Gum disease is often painless and you may not realize you have it. The first visible indicators of gum disease are bleeding when brushing or flossing and red or tender gums. It’s common to develop gum disease, and fortunately most cases are mild and can be eliminated with little more than advanced cleaning. When gum disease becomes more advanced, there is a risk for tooth loss or bone necrosis. Some research suggests there may also be a risk of hypertension, heart disease, respiratory issues and Alzheimer’s disease.
Some factors that increase the risk of developing gum disease are:
- Poor oral hygiene
- Crooked teeth that are difficult to keep clean
- Tobacco usage
- Medications, certain types of anti-epilepsy drugs, cancer therapy drugs, steroids, some calcium channel blockers and oral contraceptives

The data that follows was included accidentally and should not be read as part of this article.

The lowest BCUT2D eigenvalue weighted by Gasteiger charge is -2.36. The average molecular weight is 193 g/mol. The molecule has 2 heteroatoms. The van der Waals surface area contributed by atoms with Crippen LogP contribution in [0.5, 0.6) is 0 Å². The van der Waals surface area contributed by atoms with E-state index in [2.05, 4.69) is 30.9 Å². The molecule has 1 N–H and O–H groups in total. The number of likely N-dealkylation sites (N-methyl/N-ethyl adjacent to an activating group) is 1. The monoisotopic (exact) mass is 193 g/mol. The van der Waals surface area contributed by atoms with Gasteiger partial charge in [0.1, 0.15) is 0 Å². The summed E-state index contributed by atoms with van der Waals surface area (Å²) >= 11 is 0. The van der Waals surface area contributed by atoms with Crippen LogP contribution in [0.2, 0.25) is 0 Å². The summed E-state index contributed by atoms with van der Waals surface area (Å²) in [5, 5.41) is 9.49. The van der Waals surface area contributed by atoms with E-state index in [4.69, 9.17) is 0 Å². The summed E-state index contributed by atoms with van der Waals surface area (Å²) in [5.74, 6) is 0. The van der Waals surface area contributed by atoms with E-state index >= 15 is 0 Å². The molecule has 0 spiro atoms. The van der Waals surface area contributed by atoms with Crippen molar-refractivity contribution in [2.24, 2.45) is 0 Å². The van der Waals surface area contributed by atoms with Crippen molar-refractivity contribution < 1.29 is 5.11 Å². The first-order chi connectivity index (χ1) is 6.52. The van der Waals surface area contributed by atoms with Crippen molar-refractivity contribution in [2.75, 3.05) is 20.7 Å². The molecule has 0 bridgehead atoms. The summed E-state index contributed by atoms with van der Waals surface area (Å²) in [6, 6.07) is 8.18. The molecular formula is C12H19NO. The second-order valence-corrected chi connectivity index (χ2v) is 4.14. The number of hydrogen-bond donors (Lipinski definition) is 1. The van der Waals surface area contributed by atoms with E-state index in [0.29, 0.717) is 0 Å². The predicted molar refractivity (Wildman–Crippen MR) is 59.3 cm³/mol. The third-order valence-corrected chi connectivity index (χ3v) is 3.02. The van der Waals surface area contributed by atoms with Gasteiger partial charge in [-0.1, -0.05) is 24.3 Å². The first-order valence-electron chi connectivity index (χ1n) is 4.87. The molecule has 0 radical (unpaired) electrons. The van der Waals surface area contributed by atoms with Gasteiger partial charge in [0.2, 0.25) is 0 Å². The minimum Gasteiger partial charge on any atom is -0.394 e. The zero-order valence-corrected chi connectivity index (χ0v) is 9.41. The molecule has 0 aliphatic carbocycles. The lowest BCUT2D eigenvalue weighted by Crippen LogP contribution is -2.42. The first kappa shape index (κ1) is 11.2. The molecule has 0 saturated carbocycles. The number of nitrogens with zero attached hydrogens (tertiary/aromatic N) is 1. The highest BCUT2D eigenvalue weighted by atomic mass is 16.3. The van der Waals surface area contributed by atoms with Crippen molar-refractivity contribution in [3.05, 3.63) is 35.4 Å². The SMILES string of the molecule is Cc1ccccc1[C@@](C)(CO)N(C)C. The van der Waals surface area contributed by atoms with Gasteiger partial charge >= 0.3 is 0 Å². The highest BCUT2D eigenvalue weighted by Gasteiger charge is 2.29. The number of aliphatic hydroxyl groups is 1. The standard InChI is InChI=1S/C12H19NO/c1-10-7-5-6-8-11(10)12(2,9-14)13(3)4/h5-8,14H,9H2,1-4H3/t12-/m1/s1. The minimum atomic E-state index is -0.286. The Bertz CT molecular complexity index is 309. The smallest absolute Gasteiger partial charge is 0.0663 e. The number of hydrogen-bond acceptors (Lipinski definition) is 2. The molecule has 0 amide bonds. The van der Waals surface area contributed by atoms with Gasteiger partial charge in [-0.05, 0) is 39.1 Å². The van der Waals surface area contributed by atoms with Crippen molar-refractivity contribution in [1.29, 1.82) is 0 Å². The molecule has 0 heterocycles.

Gingivitis is the milder form of gum disease marked by tender gums that bleed easily. It can be treated with more frequent dental hygiene visits. Medicated mouthwash can help bolster at-home routines and protect gums from further infection.
Periodontitis, more advanced gum disease, can be marked by chronic bad breath, loose teeth, puss in between teeth and a persistent bad taste in the mouth. Periodontitis may require scaling and root planing or laser gum therapy. Both treatments remove plaque and bacteria from below the gum line, eliminating the infection and assisting in the long-term health of teeth and gums.
If you have swollen gums or you bleed when brushing or flossing, call us for a consultation. Gum disease doesn’t get better on its own, so the sooner you get control of the situation, the less invasive your treatment will have to be.